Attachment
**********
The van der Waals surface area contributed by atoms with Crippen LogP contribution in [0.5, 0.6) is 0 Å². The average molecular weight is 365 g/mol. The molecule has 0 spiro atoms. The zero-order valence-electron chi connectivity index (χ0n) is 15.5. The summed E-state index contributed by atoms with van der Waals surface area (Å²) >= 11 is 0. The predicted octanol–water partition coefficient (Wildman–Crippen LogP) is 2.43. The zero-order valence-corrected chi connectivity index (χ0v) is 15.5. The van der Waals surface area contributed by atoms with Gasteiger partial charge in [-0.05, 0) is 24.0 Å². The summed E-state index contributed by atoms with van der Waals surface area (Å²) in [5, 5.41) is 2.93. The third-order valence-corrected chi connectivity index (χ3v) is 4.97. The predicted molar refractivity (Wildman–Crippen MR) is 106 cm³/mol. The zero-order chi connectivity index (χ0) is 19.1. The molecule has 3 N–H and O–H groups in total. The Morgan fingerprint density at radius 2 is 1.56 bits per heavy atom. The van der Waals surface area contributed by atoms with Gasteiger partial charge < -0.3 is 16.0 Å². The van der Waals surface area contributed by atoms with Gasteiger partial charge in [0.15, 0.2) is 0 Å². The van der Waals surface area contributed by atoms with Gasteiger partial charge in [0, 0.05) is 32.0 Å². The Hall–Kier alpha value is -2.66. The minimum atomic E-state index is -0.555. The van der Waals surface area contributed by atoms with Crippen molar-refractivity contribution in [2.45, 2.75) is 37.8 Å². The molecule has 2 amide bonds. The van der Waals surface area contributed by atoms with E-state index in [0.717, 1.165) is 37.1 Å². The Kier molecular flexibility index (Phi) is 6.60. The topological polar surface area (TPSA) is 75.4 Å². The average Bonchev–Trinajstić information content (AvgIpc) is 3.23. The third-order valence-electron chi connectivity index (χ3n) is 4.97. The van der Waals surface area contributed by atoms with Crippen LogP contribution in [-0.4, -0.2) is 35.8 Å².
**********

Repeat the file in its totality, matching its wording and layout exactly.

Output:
The van der Waals surface area contributed by atoms with Crippen LogP contribution in [0.5, 0.6) is 0 Å². The average molecular weight is 365 g/mol. The molecule has 0 spiro atoms. The zero-order valence-electron chi connectivity index (χ0n) is 15.5. The summed E-state index contributed by atoms with van der Waals surface area (Å²) >= 11 is 0. The predicted octanol–water partition coefficient (Wildman–Crippen LogP) is 2.43. The zero-order valence-corrected chi connectivity index (χ0v) is 15.5. The van der Waals surface area contributed by atoms with Gasteiger partial charge in [-0.05, 0) is 24.0 Å². The summed E-state index contributed by atoms with van der Waals surface area (Å²) in [5, 5.41) is 2.93. The third-order valence-corrected chi connectivity index (χ3v) is 4.97. The predicted molar refractivity (Wildman–Crippen MR) is 106 cm³/mol. The zero-order chi connectivity index (χ0) is 19.1. The molecule has 3 N–H and O–H groups in total. The Morgan fingerprint density at radius 2 is 1.56 bits per heavy atom. The van der Waals surface area contributed by atoms with Gasteiger partial charge < -0.3 is 16.0 Å². The van der Waals surface area contributed by atoms with Gasteiger partial charge in [0.15, 0.2) is 0 Å². The van der Waals surface area contributed by atoms with Gasteiger partial charge in [0, 0.05) is 32.0 Å². The Hall–Kier alpha value is -2.66. The minimum atomic E-state index is -0.555. The van der Waals surface area contributed by atoms with Crippen molar-refractivity contribution in [2.45, 2.75) is 37.8 Å². The molecule has 2 amide bonds. The van der Waals surface area contributed by atoms with E-state index in [0.717, 1.165) is 37.1 Å². The Kier molecular flexibility index (Phi) is 6.60. The topological polar surface area (TPSA) is 75.4 Å². The average Bonchev–Trinajstić information content (AvgIpc) is 3.23. The third-order valence-electron chi connectivity index (χ3n) is 4.97. The van der Waals surface area contributed by atoms with Crippen LogP contribution in [-0.4, -0.2) is 35.8 Å².